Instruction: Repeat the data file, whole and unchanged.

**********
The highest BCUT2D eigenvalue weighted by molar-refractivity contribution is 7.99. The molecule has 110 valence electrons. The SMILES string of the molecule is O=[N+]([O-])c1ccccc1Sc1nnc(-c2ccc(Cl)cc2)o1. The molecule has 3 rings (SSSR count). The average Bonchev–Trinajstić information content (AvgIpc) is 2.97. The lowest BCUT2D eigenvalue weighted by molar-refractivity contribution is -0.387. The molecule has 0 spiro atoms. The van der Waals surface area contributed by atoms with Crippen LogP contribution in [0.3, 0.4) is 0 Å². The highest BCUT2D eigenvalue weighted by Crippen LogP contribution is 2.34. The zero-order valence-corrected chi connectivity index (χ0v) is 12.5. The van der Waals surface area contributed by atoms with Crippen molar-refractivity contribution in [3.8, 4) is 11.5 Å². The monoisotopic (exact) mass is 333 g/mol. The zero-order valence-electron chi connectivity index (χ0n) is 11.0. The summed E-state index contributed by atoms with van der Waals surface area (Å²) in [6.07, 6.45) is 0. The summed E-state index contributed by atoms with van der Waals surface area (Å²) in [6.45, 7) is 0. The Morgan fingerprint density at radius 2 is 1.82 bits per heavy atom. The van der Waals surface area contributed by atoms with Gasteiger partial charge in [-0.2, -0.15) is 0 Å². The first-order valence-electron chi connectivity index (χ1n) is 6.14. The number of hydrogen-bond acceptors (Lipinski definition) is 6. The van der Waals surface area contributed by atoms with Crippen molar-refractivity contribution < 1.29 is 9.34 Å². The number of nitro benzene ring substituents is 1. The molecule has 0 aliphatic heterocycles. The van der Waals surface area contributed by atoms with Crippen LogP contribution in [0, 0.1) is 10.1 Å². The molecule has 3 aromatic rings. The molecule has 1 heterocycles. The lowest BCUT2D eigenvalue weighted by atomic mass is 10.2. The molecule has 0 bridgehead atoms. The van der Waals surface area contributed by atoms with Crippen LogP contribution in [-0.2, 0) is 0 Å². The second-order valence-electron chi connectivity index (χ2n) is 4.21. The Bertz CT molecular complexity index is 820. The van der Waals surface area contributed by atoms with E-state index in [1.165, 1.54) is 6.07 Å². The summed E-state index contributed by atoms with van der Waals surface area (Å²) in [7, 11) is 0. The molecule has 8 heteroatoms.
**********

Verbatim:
The highest BCUT2D eigenvalue weighted by molar-refractivity contribution is 7.99. The molecule has 110 valence electrons. The SMILES string of the molecule is O=[N+]([O-])c1ccccc1Sc1nnc(-c2ccc(Cl)cc2)o1. The molecule has 3 rings (SSSR count). The average Bonchev–Trinajstić information content (AvgIpc) is 2.97. The lowest BCUT2D eigenvalue weighted by molar-refractivity contribution is -0.387. The molecule has 0 spiro atoms. The van der Waals surface area contributed by atoms with Crippen LogP contribution in [0.3, 0.4) is 0 Å². The highest BCUT2D eigenvalue weighted by Crippen LogP contribution is 2.34. The zero-order valence-corrected chi connectivity index (χ0v) is 12.5. The van der Waals surface area contributed by atoms with Crippen molar-refractivity contribution in [3.8, 4) is 11.5 Å². The monoisotopic (exact) mass is 333 g/mol. The zero-order valence-electron chi connectivity index (χ0n) is 11.0. The summed E-state index contributed by atoms with van der Waals surface area (Å²) in [6.07, 6.45) is 0. The summed E-state index contributed by atoms with van der Waals surface area (Å²) in [6.45, 7) is 0. The Morgan fingerprint density at radius 2 is 1.82 bits per heavy atom. The van der Waals surface area contributed by atoms with Gasteiger partial charge in [-0.2, -0.15) is 0 Å². The first-order valence-electron chi connectivity index (χ1n) is 6.14. The number of hydrogen-bond acceptors (Lipinski definition) is 6. The van der Waals surface area contributed by atoms with Crippen molar-refractivity contribution < 1.29 is 9.34 Å². The number of nitro benzene ring substituents is 1. The molecule has 0 aliphatic heterocycles. The van der Waals surface area contributed by atoms with Crippen LogP contribution in [0, 0.1) is 10.1 Å². The molecule has 3 aromatic rings. The molecule has 1 heterocycles. The lowest BCUT2D eigenvalue weighted by atomic mass is 10.2. The molecule has 0 bridgehead atoms. The van der Waals surface area contributed by atoms with Crippen LogP contribution in [-0.2, 0) is 0 Å². The second-order valence-electron chi connectivity index (χ2n) is 4.21. The Bertz CT molecular complexity index is 820. The van der Waals surface area contributed by atoms with E-state index in [1.165, 1.54) is 6.07 Å². The summed E-state index contributed by atoms with van der Waals surface area (Å²) in [7, 11) is 0. The molecule has 8 heteroatoms.